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The summer catch up – stories we missed so far in 2019 and what to expect

After a solid three-week break, The Fifth Estate team is back at the desks and gearing up for a big 2019.

To help us get off the starting blocks we’re calling on our readers for any juicy tip-offs or issues and ideas you’d like to see us explore this year. The best spot to reach us with your musings is editorial@thefifthestate.com.au

And to all our contributors – the regular, the sporadic and the new – we hope you had some time off to mull over important issues and write about them. Please send any such copy our way to the above email address to be published in our Spinifex opinion section. Ask for our brief on content policy and length.

Over the break there’s also been a few notable stories in our patch that you may have missed. Sadly, not many of them are good.

The Opal Tower fiasco

The Opal Tower apartment block in Sydney’s Olympic Park was evacuated twice over the Christmas period due to a large crack found on level 10.

An interim report released on Tuesday from professors Mark Hoffman, John Carter and Stephen Foster found that although the building is structurally sound, there will need to be “significant rectification works” to “repair and strengthen damaged hob beams and in some cases the panels that rest on them.”

The report stated that the likely cause is “localised structural design and construction issues” but more information was needed to confirm this as fact.

The incident has raised questions about the effectiveness of NSW’s quality and safety checks.

In response to the Opal Tower issues, the NSW government will launch an audit of private building certifiers. Certifiers are responsible for signing off on the safety and compliance of new properties. Councils used to certify buildings but in the early 2000s the industry was privatised. It is now self-regulating. And clearly things are not working out as well as they could be.

Expect to hear more from our experts on this in the coming weeks.

The dead fish saga

The NSW Berejiklian government this week announced its game plan to keep native fish populations alive in river systems suffering from heatwaves, low river flows and algal blooms: Solar-powered aerators that boost oxygen levels in the water.

Director of Centre for Ecosystem Science at University of NSW Richard Kingsford told the SMH that although the aerators are commonly used in dams that supply water to communities, it’s a “band-aid” solution for keeping vulnerable fish populations alive that “will do a little bit for a little while.”

The aerators will hopefully help fish survive the current heatwave affecting NSW, with the Bureau of Meteorology expecting temperatures above 40 degrees in many parts of the state over the next four days. The highest temperatures are expected to hit Riverina and western NSW.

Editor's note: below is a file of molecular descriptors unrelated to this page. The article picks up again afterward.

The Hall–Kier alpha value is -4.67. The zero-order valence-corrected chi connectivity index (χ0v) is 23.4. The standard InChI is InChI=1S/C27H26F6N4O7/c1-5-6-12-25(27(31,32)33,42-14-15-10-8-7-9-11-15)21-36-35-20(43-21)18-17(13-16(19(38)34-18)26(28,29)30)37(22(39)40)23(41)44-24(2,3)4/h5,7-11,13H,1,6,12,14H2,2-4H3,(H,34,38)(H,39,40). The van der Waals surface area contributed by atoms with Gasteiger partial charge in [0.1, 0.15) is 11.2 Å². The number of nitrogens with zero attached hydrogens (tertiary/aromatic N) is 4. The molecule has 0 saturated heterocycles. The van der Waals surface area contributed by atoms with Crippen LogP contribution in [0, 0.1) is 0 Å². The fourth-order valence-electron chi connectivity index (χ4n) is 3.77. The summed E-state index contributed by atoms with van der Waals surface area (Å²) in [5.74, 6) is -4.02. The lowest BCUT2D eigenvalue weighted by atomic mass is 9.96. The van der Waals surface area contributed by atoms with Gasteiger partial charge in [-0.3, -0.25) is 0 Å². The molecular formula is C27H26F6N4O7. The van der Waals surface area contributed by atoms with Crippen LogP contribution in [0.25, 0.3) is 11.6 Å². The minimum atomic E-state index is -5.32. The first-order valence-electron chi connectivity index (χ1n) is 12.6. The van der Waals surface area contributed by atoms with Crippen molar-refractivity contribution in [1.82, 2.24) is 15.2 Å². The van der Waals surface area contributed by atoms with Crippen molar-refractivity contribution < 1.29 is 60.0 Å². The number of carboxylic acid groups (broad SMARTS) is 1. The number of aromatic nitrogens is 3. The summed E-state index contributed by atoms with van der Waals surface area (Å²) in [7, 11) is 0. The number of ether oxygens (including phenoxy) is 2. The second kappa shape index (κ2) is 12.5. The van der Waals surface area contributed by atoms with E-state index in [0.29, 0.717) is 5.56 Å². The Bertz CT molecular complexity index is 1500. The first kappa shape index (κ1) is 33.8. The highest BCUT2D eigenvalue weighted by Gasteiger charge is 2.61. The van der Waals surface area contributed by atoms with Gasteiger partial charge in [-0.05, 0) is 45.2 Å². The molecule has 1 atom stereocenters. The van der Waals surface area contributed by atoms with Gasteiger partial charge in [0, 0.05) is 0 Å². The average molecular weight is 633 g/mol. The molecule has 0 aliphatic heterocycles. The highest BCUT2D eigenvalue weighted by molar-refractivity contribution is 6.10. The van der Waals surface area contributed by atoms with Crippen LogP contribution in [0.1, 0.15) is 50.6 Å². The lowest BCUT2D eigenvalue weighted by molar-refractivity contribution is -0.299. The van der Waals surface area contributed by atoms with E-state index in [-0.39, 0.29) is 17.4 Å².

The decision follows the death of thousands of fish, including Murray cod that can live for up to 70 years, along a stretch of the Darling River near Menindee Lakes in New South Wales.

The NSW and federal government are blaming the drought for the disaster but there is concern that policy decisions by the NSW government and the Murray Darling Basin Authority have contributed to the fish kill, with some experts worried that water management is taking precedence over the ecological health of the river.

Government action on waste needed

On Tuesday, chief executive officer of the Waste Management Association of Australia Gayle Sloan told ABC’s RN radio program that the federal government is “kicking the can down the road” on Australia’s circular economy transition.

She said that the waste industry needs more support from the government to make the transition to a system where waste is collected and processed in alignment with the waste hierarchy. This includes the creation of new Australian products made from recycled materials, helping to create much-needed manufacturing jobs.

Australian environment ministers made an “interim” commitment in April last year to make 100 per cent of all packaging reusable, recyclable or compostable by 2025, or earlier. They also agreed to bring forward an update to the 2009 National Waste Policy, which was expected for release before the end of 2018.

On Tuesday Ms Sloan called for support and funding from government to help industry transition and floated the idea of an incentive or tax on virgin materials that would help drive demand for Australian recyclables.

Ideally, Ms Sloan would like to see a transitioned waste industry up and running in as little as two or three years, and suggests fast-tracking planning approvals to help make this happen.

She also said that “we need to think about what goes in and what goes out” – meaning that more consideration needs to be given to the materials used in packaging and other sources of waste.

Pringles potato chips, she used as an example, are packaged in three different materials: Metal, plastic and cardboard.

Kids to play on inner west streets

In more cheerful news, children will soon be free to play in some streets in the inner west.

With more families and children living in high-density urban areas such as Sydney’s inner west, the Inner West Council has decided to temporarily block off two selected streets from traffic in a pilot to revive street play.

The streets will be fully or partially closed to through-traffic for two to three hours on a Sunday afternoon.

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